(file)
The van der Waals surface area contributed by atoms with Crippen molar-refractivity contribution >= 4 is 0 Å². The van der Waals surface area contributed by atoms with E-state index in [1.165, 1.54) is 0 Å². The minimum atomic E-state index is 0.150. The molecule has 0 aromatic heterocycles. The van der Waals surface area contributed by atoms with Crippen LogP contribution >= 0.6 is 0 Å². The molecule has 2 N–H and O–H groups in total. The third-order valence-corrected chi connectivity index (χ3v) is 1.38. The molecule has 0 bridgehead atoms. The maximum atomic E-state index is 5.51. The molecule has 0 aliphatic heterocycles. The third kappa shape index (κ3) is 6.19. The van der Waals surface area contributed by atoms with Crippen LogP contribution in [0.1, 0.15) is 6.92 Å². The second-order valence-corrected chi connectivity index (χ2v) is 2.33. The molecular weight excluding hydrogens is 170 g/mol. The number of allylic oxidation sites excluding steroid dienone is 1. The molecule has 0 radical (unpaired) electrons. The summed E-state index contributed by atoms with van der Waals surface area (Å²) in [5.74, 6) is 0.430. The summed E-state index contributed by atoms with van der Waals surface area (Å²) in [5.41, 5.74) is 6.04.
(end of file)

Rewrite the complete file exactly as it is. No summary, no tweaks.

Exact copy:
The van der Waals surface area contributed by atoms with Crippen molar-refractivity contribution >= 4 is 0 Å². The van der Waals surface area contributed by atoms with E-state index in [1.165, 1.54) is 0 Å². The minimum atomic E-state index is 0.150. The molecule has 0 aromatic heterocycles. The van der Waals surface area contributed by atoms with Crippen LogP contribution >= 0.6 is 0 Å². The molecule has 2 N–H and O–H groups in total. The third-order valence-corrected chi connectivity index (χ3v) is 1.38. The molecule has 0 bridgehead atoms. The maximum atomic E-state index is 5.51. The molecule has 0 aliphatic heterocycles. The third kappa shape index (κ3) is 6.19. The van der Waals surface area contributed by atoms with Crippen LogP contribution in [0.1, 0.15) is 6.92 Å². The second-order valence-corrected chi connectivity index (χ2v) is 2.33. The molecular weight excluding hydrogens is 170 g/mol. The number of allylic oxidation sites excluding steroid dienone is 1. The molecule has 0 radical (unpaired) electrons. The summed E-state index contributed by atoms with van der Waals surface area (Å²) in [5.74, 6) is 0.430. The summed E-state index contributed by atoms with van der Waals surface area (Å²) in [5.41, 5.74) is 6.04.